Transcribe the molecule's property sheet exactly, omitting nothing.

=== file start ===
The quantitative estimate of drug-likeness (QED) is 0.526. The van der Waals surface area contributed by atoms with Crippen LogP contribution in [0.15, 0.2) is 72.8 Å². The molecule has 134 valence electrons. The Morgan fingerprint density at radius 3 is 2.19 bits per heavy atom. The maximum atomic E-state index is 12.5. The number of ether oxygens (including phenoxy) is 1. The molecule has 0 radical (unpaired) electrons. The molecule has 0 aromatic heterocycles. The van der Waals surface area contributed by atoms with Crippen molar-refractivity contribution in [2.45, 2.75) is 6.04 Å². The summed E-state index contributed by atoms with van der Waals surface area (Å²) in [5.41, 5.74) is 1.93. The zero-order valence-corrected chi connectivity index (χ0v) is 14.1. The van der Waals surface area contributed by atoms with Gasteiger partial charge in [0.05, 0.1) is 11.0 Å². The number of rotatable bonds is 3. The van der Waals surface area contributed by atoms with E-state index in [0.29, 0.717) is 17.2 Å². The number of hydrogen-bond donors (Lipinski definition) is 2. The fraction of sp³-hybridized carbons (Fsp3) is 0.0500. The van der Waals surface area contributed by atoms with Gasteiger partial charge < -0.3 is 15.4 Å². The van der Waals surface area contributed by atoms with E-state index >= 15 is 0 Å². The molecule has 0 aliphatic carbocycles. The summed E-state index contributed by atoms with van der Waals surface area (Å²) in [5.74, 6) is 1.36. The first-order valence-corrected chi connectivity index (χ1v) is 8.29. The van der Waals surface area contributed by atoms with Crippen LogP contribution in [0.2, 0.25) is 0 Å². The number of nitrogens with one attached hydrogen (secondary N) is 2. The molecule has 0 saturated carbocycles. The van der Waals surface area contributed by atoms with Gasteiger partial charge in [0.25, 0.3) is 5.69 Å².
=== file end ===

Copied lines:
The quantitative estimate of drug-likeness (QED) is 0.526. The van der Waals surface area contributed by atoms with Crippen LogP contribution in [0.15, 0.2) is 72.8 Å². The molecule has 134 valence electrons. The Morgan fingerprint density at radius 3 is 2.19 bits per heavy atom. The maximum atomic E-state index is 12.5. The number of ether oxygens (including phenoxy) is 1. The molecule has 0 radical (unpaired) electrons. The molecule has 0 aromatic heterocycles. The van der Waals surface area contributed by atoms with Crippen molar-refractivity contribution in [2.45, 2.75) is 6.04 Å². The summed E-state index contributed by atoms with van der Waals surface area (Å²) in [5.41, 5.74) is 1.93. The zero-order valence-corrected chi connectivity index (χ0v) is 14.1. The van der Waals surface area contributed by atoms with Gasteiger partial charge in [0.05, 0.1) is 11.0 Å². The number of rotatable bonds is 3. The van der Waals surface area contributed by atoms with E-state index in [0.29, 0.717) is 17.2 Å². The number of hydrogen-bond donors (Lipinski definition) is 2. The fraction of sp³-hybridized carbons (Fsp3) is 0.0500. The van der Waals surface area contributed by atoms with Gasteiger partial charge < -0.3 is 15.4 Å². The van der Waals surface area contributed by atoms with E-state index >= 15 is 0 Å². The molecule has 0 aliphatic carbocycles. The summed E-state index contributed by atoms with van der Waals surface area (Å²) in [5.74, 6) is 1.36. The first-order valence-corrected chi connectivity index (χ1v) is 8.29. The van der Waals surface area contributed by atoms with Crippen LogP contribution in [0.2, 0.25) is 0 Å². The number of nitrogens with one attached hydrogen (secondary N) is 2. The molecule has 0 saturated carbocycles. The van der Waals surface area contributed by atoms with Gasteiger partial charge in [0.25, 0.3) is 5.69 Å².